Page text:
Green Border: a stain on democracy
We from the “West” are never tired of telling the world how important human rights are to us. But only as long as our own prosperity is not threatened. How else could we explain the fact that we use our tax money to support ex-dictators like Mubarak or Gaddafi and still-active autocrats like Erdogan? Or rather, that we can use these funds to keep unwanted migrants away? And of course we don’t want to know exactly what happens to these immigrants at the borders. The film “Green Border” by the Polish director Agnieszka Holland shows us the result very impressively. The filmmaker doesn’t point the finger, but rather shows the different perspectives in a balanced way: those of the refugees, the border soldiers and the activists. Rating: particularly valuable.
This Monday Marco Frank, managing director of Refugium, and Swantje Schendel, MdL from Alliance 90/The Greens, are on site. The two introduce the audience to the topic. It is primarily about GEA, the Common European Asylum Procedure. The limits of our understanding of human rights quickly become clear: the MPs have agreed, among other things, that migrants can now be detained for a full 28 days instead of 10 days. The circle of “safe countries of origin” has been expanded. If you would like to find out more about how the West deals with migration policy, I recommend Jan Böhmermann’s Magazine Royale issue from May 2023. In this context, freedom means “protection of the EU’s external borders”.
Admittedly, I had quite a bit of respect for the film. Beforehand, I wasn’t sure how much inhumane treatment I would be able to endure. This is where the strength of the film and Agnieszka Holland’s balanced performance become apparent. The Green Border is divided into three episodes. First of all, the focus is on a Syrian family. The group is heeding the promises of Belarusian dictator Lukashenko. It will go via Belarus to Poland and from there to Sweden, where relatives live. After arriving in Minsk, it quickly becomes clear what awaits the refugees. They become human pawns in the conflict between Belarus and Poland with brutal consequences for everyone involved: two members of the family die. The grandfather is beaten to death by Belarusian border guards. The family’s son drowns in the Polish moor.
But the situation doesn’t just leave psychological marks on the refugees. The border guards are also struggling with their conscience. They try to give themselves courage with alcohol and macho sayings. The example of one of the soldiers shows clearly how his life changes as a result of working at the border. And then there are the activists, the “do-gooders”. I can never really decide whether these people really believe in saving the world, just want to make their contribution to a more humane world, or whether their efforts make them feel morally superior to other people. Green Border also behaves neutrally here and shows the ambiguity and conflicts of the actors.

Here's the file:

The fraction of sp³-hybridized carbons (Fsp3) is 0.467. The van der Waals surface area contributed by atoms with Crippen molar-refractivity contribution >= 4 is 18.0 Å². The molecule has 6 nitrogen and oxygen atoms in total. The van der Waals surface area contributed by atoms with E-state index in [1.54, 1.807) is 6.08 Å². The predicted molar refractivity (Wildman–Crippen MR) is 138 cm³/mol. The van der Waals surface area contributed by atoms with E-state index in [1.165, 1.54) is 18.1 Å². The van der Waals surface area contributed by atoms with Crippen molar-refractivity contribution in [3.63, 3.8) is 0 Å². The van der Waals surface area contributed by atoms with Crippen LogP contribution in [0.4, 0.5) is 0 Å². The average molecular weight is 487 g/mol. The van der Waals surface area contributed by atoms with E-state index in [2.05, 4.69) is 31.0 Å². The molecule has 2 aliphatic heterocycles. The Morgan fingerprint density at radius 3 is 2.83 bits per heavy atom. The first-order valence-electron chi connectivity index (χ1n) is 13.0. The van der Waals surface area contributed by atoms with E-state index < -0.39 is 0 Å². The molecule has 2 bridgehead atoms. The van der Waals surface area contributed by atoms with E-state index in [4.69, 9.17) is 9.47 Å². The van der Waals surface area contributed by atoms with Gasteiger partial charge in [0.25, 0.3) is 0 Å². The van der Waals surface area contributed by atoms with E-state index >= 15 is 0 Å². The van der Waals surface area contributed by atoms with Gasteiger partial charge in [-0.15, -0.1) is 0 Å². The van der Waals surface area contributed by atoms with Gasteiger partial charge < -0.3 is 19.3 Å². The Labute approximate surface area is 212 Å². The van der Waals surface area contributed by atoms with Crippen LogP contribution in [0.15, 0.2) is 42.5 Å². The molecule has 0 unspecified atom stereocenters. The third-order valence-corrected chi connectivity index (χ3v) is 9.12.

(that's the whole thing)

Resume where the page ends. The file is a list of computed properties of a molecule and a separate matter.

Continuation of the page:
The bottom line
The complexity of the film and the different perspectives of the protagonists do not allow for a simple conclusion. The overall situation is probably simply too complex. In my opinion, Western politicians primarily fight the symptoms and not the causes of human trafficking. Why might that be so? So far I have only found one explanation for myself. Our largely carefree, comfortable and safe lives rely primarily on the fact that people outside the Western Hemisphere live in different conditions. They are the ones who supply the mineral resources for our cell phones, laptops and other goods under questionable conditions. With a little thought, everyone will realize that it is not just gas and oil prices that will increase when global prosperity and democratic participation become normal. It is unlikely that “cheap discounters” like Primark or TK Maxx will continue to sell 5 euro t-shirts if countries like Bangladesh, India or Vietnam pay their workers a livable wage and introduce the 4-day week. Everything has it’s price. The images shown in the film Green Border are the price we pay for our freedom, our consumption and our understanding of human rights.